09/25/2012 01:04 EDT | Updated 11/25/2012 05:12 EST

Ex-convict, HIV/AIDS advocacy groups ask court for prison needle exchanges

OTTAWA - A former prisoner infected with hepatitis C is suing the federal government over its refusal to allow clean-needle exchanges inside prisons.

Steven Simons, who served 12 years behind bars, has the backing of several HIV/AIDS advocacy organizations in a suit that names Public Safety Minister Vic Toews, the Correctional Service of Canada and its commissioner.

The lawsuit, filed Tuesday in the Ontario Superior Court of Justice, argues the government has arbitrarily disregarded the health evidence on needle exchanges in prisons.

"The absolute prohibition on sterile injection equipment is arbitrary, over broad and grossly disproportionate to the legitimate objective of curtailing the use of illicit drugs within the correctional system," says the 13-page application.

It says the policy disproportionately jeopardizes the liberty and health of the disabled — in this case people suffering from drug addiction.

And it wants a court injunction forcing the creation of a needle exchange program in Canada's prisons.

Toews and his officials quickly dismissed the lawsuit, while stating for the record that they could not comment on a specific case before the courts.

"Our government has a zero tolerance policy for drugs in our institutions," Toews told the House of Commons in response to a friendly Conservative question on the lawsuit.

"That is why we made a commitment during the last election to develop drug-free prisons. Drug use among prisoners dramatically reduces their chances of successful rehabilitation."

His spokeswoman, Julie Carmichael, had earlier said by email that "our government will never consider putting weapons, such as needles, in the hands of potentially violent prisoners."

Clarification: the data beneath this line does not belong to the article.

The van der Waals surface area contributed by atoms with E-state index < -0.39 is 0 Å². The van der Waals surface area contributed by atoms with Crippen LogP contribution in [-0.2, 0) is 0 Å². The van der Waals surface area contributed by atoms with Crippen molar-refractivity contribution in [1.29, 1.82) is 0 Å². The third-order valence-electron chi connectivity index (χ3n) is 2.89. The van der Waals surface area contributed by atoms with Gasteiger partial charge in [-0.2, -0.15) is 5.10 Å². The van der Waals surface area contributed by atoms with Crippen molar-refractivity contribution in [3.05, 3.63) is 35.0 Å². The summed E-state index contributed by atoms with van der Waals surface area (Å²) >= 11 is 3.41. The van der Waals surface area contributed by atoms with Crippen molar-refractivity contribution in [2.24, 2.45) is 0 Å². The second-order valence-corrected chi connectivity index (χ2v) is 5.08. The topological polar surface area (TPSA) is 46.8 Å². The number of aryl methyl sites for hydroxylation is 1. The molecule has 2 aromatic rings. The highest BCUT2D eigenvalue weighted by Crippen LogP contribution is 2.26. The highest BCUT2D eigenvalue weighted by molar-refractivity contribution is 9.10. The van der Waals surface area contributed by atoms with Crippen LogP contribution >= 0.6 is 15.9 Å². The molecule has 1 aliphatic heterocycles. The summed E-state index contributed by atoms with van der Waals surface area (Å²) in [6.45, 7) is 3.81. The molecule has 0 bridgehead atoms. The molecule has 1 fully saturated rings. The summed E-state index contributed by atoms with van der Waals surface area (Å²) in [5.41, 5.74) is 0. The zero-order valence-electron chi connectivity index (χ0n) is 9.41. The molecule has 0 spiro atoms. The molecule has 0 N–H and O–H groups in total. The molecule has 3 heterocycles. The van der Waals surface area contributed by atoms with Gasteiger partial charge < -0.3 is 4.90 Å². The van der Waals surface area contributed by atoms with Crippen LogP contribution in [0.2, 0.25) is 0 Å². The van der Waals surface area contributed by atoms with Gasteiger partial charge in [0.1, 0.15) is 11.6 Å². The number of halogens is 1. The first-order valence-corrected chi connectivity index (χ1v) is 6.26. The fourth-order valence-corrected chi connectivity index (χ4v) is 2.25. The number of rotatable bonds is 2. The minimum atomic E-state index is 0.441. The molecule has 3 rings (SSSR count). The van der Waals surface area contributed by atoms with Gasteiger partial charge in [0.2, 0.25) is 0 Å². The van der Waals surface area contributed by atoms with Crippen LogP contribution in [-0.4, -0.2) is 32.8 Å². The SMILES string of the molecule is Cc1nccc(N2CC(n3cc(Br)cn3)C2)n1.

The lawsuit makes the case that drugs remain prevalent in Canadian prisons and that authorities have acknowledged they cannot completely eliminate prisoner drug abuse.

Moreover, prisons in other jurisdictions have been providing clean needles since 1992 and "the available evidence indicates that such programs can operate consistently with interdiction against drug use in prisons," it says.

The application states government policy ignores years of study and experience and that the correctional service and Public Safety Canada "have not provided any evidence on which they claim to base this decision, simply asserting that it is their policy to approach the problems posed by drugs in prisons with 'zero tolerance' for drugs."

NDP Leader Tom Mulcair said the government policy follows the same pattern as Insite, the safe injection site in Vancouver that the Harper government tried to shut down. The Supreme Court of Canada — citing Insite's health benefits — ruled unanimously last year that using drug laws to close the facility would violate the Charter of Rights and Freedoms.

"As the Supreme Court reminded us in the Insite case, we've got to make these decisions based on evidence and not based on superstition," said Mulcair.

"I think we have to protect human lives, whether it be the people who are working in those prisons who come in contact with those prisoners or otherwise."

In a news release, the Canadian HIV/AIDS Legal Network says Canada's prison population faces HIV rates 10 times the national average, and hepatitis C infections that are 30 times the national average.

The cost of treating these prisoners then falls to taxpayers, and the public bears the cost of further infections once prisoners serve their sentences and are released, said the release.

"Prison health is public health," said Sandra Ka Hon Chu, the legal network's senior policy analyst.

The advocacy group claims the latest Conservative omnibus crime bill passed last spring will only make matters worse "as more and more people are incarcerated for non-violent drug offences."